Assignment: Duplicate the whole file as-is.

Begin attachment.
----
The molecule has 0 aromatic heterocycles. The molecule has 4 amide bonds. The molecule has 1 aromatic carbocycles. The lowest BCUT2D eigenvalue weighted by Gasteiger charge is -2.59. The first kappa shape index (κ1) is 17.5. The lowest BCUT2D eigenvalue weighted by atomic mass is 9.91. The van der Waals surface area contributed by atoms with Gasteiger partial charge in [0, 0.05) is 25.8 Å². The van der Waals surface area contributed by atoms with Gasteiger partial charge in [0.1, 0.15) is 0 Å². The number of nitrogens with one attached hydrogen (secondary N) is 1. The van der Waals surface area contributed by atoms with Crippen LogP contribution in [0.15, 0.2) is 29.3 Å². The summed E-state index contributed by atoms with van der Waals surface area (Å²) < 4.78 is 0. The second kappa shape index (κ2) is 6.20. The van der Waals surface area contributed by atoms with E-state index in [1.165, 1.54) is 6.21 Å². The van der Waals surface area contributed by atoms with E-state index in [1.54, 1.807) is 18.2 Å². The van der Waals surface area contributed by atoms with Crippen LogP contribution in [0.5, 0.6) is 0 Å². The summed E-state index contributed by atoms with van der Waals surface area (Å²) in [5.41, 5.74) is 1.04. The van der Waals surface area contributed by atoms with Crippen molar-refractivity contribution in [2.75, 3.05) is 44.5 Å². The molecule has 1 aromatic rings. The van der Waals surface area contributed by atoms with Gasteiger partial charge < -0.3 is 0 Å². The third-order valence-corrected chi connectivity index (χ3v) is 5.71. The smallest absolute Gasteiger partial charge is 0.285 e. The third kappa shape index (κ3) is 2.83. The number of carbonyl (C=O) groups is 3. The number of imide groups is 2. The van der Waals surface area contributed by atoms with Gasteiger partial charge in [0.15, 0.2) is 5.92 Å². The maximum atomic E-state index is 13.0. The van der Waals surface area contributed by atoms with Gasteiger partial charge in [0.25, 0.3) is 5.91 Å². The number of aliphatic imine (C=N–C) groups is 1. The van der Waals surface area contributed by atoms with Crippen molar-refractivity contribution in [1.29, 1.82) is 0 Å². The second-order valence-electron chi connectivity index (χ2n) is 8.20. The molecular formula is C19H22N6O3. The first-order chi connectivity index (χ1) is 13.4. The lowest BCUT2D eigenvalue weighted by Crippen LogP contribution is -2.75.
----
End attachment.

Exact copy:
The molecule has 0 aromatic heterocycles. The molecule has 4 amide bonds. The molecule has 1 aromatic carbocycles. The lowest BCUT2D eigenvalue weighted by Gasteiger charge is -2.59. The first kappa shape index (κ1) is 17.5. The lowest BCUT2D eigenvalue weighted by atomic mass is 9.91. The van der Waals surface area contributed by atoms with Gasteiger partial charge in [0, 0.05) is 25.8 Å². The van der Waals surface area contributed by atoms with Gasteiger partial charge in [0.1, 0.15) is 0 Å². The number of nitrogens with one attached hydrogen (secondary N) is 1. The van der Waals surface area contributed by atoms with Crippen LogP contribution in [0.15, 0.2) is 29.3 Å². The summed E-state index contributed by atoms with van der Waals surface area (Å²) < 4.78 is 0. The second kappa shape index (κ2) is 6.20. The van der Waals surface area contributed by atoms with E-state index in [1.165, 1.54) is 6.21 Å². The van der Waals surface area contributed by atoms with E-state index in [1.54, 1.807) is 18.2 Å². The van der Waals surface area contributed by atoms with Crippen LogP contribution in [0.5, 0.6) is 0 Å². The summed E-state index contributed by atoms with van der Waals surface area (Å²) in [5.41, 5.74) is 1.04. The van der Waals surface area contributed by atoms with Crippen molar-refractivity contribution in [2.75, 3.05) is 44.5 Å². The molecule has 1 aromatic rings. The van der Waals surface area contributed by atoms with Gasteiger partial charge < -0.3 is 0 Å². The third-order valence-corrected chi connectivity index (χ3v) is 5.71. The smallest absolute Gasteiger partial charge is 0.285 e. The third kappa shape index (κ3) is 2.83. The number of carbonyl (C=O) groups is 3. The number of imide groups is 2. The van der Waals surface area contributed by atoms with Gasteiger partial charge in [0.15, 0.2) is 5.92 Å². The maximum atomic E-state index is 13.0. The van der Waals surface area contributed by atoms with Gasteiger partial charge in [0.25, 0.3) is 5.91 Å². The number of aliphatic imine (C=N–C) groups is 1. The van der Waals surface area contributed by atoms with Crippen molar-refractivity contribution in [1.29, 1.82) is 0 Å². The second-order valence-electron chi connectivity index (χ2n) is 8.20. The molecular formula is C19H22N6O3. The first-order chi connectivity index (χ1) is 13.4. The lowest BCUT2D eigenvalue weighted by Crippen LogP contribution is -2.75.